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Mars helicopter Ingenuity travels 1,250ft to scout for Perseverance

Daily Mail logo Daily Mail 8/6/2021 Sam Tonkin For Mailonline
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NASA's Ingenuity helicopter has completed another safe flight on Mars, this time travelling 1,250ft in preparation for a series of reconnaissance missions for the Perseverance rover.

It will help the car-sized vehicle in its search for ancient microbial life on the Red Planet by scouting out locations in a rugged area of terrain.

Ingenuity flew for a little over two minutes before landing in a region scientists have dubbed South Séítah, a patch of ground on the floor of Mars' Jezero Crater which has sandy ripples that NASA scientists fear could be very challenging for the rover.

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Flight one: April 19, 2021 with a vertical takeoff up to 9.8ft, stationary hover and a landing 

Flight two: April 22, 2021 with a vertical takeoff up to 16ft, hover, then shift westward for 14ft before returning and landing 

Flight three: April 25, 2021 with a vertical takeoff up to 16ft, hover, shift northwards for 328ft at an airspeed of 2 m/s before returning to land

Flight four: April 30, 2021 with a vertical takeoff up to 16ft, hover, shift southwards 873ft at 3.5m/s before returning to land 

Flight five: May 7, 2021 with a vertical takeoff up to 33ft, hover, shift southwards 423ft at 3.5 m/s before landing at that new location

Flight six: May 22, 2021 with a vertical takeoff of 33ft, hover, shift southwest 492ft at 9mph, travel 49ft south, travel 164ft before returning to land 

Flight seven: June 8, 2021 with a vertical takeoff of 33ft, hover, shift 348ft at 9mph, land at Airfield D

Flight eight: June 21, 2021 with a vertical takeoff, hover, shift southwest 520ft, land at Airfield E 438ft away from Perseverance

Flight nine: July 5, 2021 with a record length of 2,050ft southwest over a prospective research location at 16ft per second.

Flight ten: July 24, 2021 with a record height of 40 feet (12 metres) over Raised Ridges to Airfield G. Flight duration 165.4 seconds.   

Flight eleven: August 5, 2021 by flying 1,250ft for 130 seconds in preparation for a series of reconnaissance missions for the Perseverance rover.

It took off for its 11th flight on the Red Planet at around 12:30pm local time (05:50 BST and 12:50 ET) on Thursday (August 5).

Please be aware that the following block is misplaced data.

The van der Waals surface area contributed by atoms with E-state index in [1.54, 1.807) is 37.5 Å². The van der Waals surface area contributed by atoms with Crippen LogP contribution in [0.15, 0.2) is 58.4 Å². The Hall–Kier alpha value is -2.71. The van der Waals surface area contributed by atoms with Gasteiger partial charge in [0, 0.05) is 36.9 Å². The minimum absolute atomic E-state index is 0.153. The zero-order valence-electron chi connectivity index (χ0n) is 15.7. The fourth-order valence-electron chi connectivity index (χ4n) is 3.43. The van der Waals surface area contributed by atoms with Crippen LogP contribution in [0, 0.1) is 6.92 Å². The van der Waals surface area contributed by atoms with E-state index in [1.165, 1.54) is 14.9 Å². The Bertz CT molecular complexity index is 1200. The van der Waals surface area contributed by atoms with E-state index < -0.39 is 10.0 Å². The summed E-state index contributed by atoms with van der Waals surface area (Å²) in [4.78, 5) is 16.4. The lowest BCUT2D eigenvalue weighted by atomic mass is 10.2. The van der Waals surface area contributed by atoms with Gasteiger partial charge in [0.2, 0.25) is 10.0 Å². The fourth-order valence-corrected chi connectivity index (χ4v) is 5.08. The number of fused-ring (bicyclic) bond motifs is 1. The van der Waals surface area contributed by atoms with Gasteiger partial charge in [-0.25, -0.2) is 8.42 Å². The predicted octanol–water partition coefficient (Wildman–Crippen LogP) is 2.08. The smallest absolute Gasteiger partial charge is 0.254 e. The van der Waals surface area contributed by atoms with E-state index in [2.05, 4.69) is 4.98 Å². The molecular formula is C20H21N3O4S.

The helicopter was due to climb to an altitude of 39ft (12m) and reach speeds of 11 mph, but the mission team at NASA's Jet Propulsion Laboratory (JPL) in California are yet to confirm these details.

In a tweet, JPL said: '#MarsHelicopter has safely flown to a new location! Ingenuity flew for 130.9 seconds and traveled about 380 meters before landing at a spot that will set up a series of future reconnaissance flights to help @NASAPersevere in its search for ancient microbial life.'

Perseverance is currently heading south from its landing spot on the Jezero Crater, while Ingenuity is scouting locations to help it plot its way on the ground.

Ingenuity arrived on Mars attached to the belly of Perseverance, which touched down on Mars on February 18 after a nearly seven-month journey through space.  

Perseverance made its first test drive on Mars on March 4, and on April 4, NASA confirmed that Ingenuity had been dropped to the surface of Mars from Perseverance's 'belly' in preparation for its historic flight.  

NASA also said on April 5 that Ingenuity had survived its first night on the Martian surface – a major milestone because surface temperatures can plunge as low as -130°F (-90°C).   

The helicopter, which is just 18-inches tall, made its first flight on April 19, 2021, making history as the first powered controlled flight on any planet other than Earth. 

In a nod to this feat, Ingenuity carries a small amount of fabric that covered one of the wings of the Wright brothers' aircraft, known as the Flyer, during the first powered, controlled flight on Earth in 1903. 

For the first flight, Ingenuity took off, climbed to about 10 feet (3 meters) above the ground, hovered in the air briefly, completed a turn and then landed. 

After that, the helicopter successfully performed additional experimental flights of incrementally farther distance and greater altitude, culminating with the tenth flight on July 24. 

The first five flights throughout April and May were part of a 'technical demonstration' to prove something could fly on Mars.

The subsequent flights formed part of an extended mission support role, helping Perseverance.  

During its sixth flight on May 23, Ingenuity experienced a bit of a wobble due to some 'unexpected motion' in the final few feet.

This motion was from an 'image processing issue' but it 'muscled through', NASA JPL tweeted at the time.

a flock of birds standing on top of a sandy beach: ( © Provided by Daily Mail (

During the ninth flight on July 5, the helicopter travelled 2,051ft and reached a top speed of 11 mph, staying in the air for 166 seconds. 

While airborne, Ingenuity keeps track of its motion using an onboard inertial measurement unit (IMU), which tracks acceleration and rotation rates.

By integrating this information over time, it is possible to estimate where it is, how fast it is moving, and how it is oriented in space.

The onboard control system reacts to the estimated motions by adjusting control inputs rapidly – at a rate of 500 times per second.

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